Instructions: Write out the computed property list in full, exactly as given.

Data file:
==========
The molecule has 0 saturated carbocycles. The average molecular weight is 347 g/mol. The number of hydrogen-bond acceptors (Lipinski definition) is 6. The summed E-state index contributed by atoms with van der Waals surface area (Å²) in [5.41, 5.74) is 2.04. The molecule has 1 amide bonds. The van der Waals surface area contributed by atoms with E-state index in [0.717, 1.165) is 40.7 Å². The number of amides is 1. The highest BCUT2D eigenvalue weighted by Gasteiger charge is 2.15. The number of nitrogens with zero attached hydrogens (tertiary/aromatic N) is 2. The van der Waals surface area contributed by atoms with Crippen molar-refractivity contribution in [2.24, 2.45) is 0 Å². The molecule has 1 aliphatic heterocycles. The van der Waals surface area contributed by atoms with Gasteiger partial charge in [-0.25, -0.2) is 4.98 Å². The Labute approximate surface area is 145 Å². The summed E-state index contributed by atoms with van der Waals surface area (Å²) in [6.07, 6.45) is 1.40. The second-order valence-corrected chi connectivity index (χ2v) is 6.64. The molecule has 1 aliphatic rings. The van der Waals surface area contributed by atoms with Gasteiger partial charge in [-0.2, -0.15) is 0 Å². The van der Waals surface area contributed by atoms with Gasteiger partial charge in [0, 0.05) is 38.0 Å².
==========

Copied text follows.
The molecule has 0 saturated carbocycles. The average molecular weight is 347 g/mol. The number of hydrogen-bond acceptors (Lipinski definition) is 6. The summed E-state index contributed by atoms with van der Waals surface area (Å²) in [5.41, 5.74) is 2.04. The molecule has 1 amide bonds. The van der Waals surface area contributed by atoms with E-state index in [0.717, 1.165) is 40.7 Å². The number of amides is 1. The highest BCUT2D eigenvalue weighted by Gasteiger charge is 2.15. The number of nitrogens with zero attached hydrogens (tertiary/aromatic N) is 2. The van der Waals surface area contributed by atoms with Crippen molar-refractivity contribution in [2.24, 2.45) is 0 Å². The molecule has 1 aliphatic heterocycles. The van der Waals surface area contributed by atoms with Gasteiger partial charge in [-0.25, -0.2) is 4.98 Å². The Labute approximate surface area is 145 Å². The summed E-state index contributed by atoms with van der Waals surface area (Å²) in [6.07, 6.45) is 1.40. The second-order valence-corrected chi connectivity index (χ2v) is 6.64. The molecule has 1 aliphatic rings. The van der Waals surface area contributed by atoms with Gasteiger partial charge in [-0.2, -0.15) is 0 Å². The van der Waals surface area contributed by atoms with Gasteiger partial charge in [0, 0.05) is 38.0 Å².